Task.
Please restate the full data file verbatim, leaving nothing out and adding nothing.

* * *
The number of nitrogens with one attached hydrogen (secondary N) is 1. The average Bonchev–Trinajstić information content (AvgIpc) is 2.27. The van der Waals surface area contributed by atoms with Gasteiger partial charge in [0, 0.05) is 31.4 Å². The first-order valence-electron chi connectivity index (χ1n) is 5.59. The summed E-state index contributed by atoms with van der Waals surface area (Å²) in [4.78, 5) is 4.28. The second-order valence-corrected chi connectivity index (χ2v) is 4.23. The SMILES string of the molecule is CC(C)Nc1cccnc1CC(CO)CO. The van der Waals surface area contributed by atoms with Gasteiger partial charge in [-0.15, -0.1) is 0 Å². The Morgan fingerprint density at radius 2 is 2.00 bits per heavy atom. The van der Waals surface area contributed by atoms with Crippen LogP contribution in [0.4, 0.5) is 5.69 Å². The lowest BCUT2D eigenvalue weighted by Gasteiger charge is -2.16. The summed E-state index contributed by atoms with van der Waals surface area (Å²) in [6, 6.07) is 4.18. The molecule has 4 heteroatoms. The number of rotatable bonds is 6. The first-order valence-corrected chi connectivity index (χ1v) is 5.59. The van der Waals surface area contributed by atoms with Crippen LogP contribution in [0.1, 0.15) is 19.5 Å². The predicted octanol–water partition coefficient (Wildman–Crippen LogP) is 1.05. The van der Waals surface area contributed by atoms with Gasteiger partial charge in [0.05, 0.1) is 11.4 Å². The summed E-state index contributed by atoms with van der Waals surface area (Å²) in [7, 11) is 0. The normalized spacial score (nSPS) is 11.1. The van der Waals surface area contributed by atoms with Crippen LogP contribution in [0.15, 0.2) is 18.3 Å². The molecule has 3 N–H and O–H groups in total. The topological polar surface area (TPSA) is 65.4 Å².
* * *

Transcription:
The number of nitrogens with one attached hydrogen (secondary N) is 1. The average Bonchev–Trinajstić information content (AvgIpc) is 2.27. The van der Waals surface area contributed by atoms with Gasteiger partial charge in [0, 0.05) is 31.4 Å². The first-order valence-electron chi connectivity index (χ1n) is 5.59. The summed E-state index contributed by atoms with van der Waals surface area (Å²) in [4.78, 5) is 4.28. The second-order valence-corrected chi connectivity index (χ2v) is 4.23. The SMILES string of the molecule is CC(C)Nc1cccnc1CC(CO)CO. The van der Waals surface area contributed by atoms with Gasteiger partial charge in [-0.15, -0.1) is 0 Å². The Morgan fingerprint density at radius 2 is 2.00 bits per heavy atom. The van der Waals surface area contributed by atoms with Crippen LogP contribution in [0.4, 0.5) is 5.69 Å². The lowest BCUT2D eigenvalue weighted by Gasteiger charge is -2.16. The summed E-state index contributed by atoms with van der Waals surface area (Å²) in [6, 6.07) is 4.18. The molecule has 4 heteroatoms. The number of rotatable bonds is 6. The first-order valence-corrected chi connectivity index (χ1v) is 5.59. The van der Waals surface area contributed by atoms with Crippen LogP contribution in [0.1, 0.15) is 19.5 Å². The predicted octanol–water partition coefficient (Wildman–Crippen LogP) is 1.05. The van der Waals surface area contributed by atoms with Gasteiger partial charge in [0.05, 0.1) is 11.4 Å². The summed E-state index contributed by atoms with van der Waals surface area (Å²) in [7, 11) is 0. The normalized spacial score (nSPS) is 11.1. The van der Waals surface area contributed by atoms with Crippen LogP contribution in [0.15, 0.2) is 18.3 Å². The molecule has 3 N–H and O–H groups in total. The topological polar surface area (TPSA) is 65.4 Å².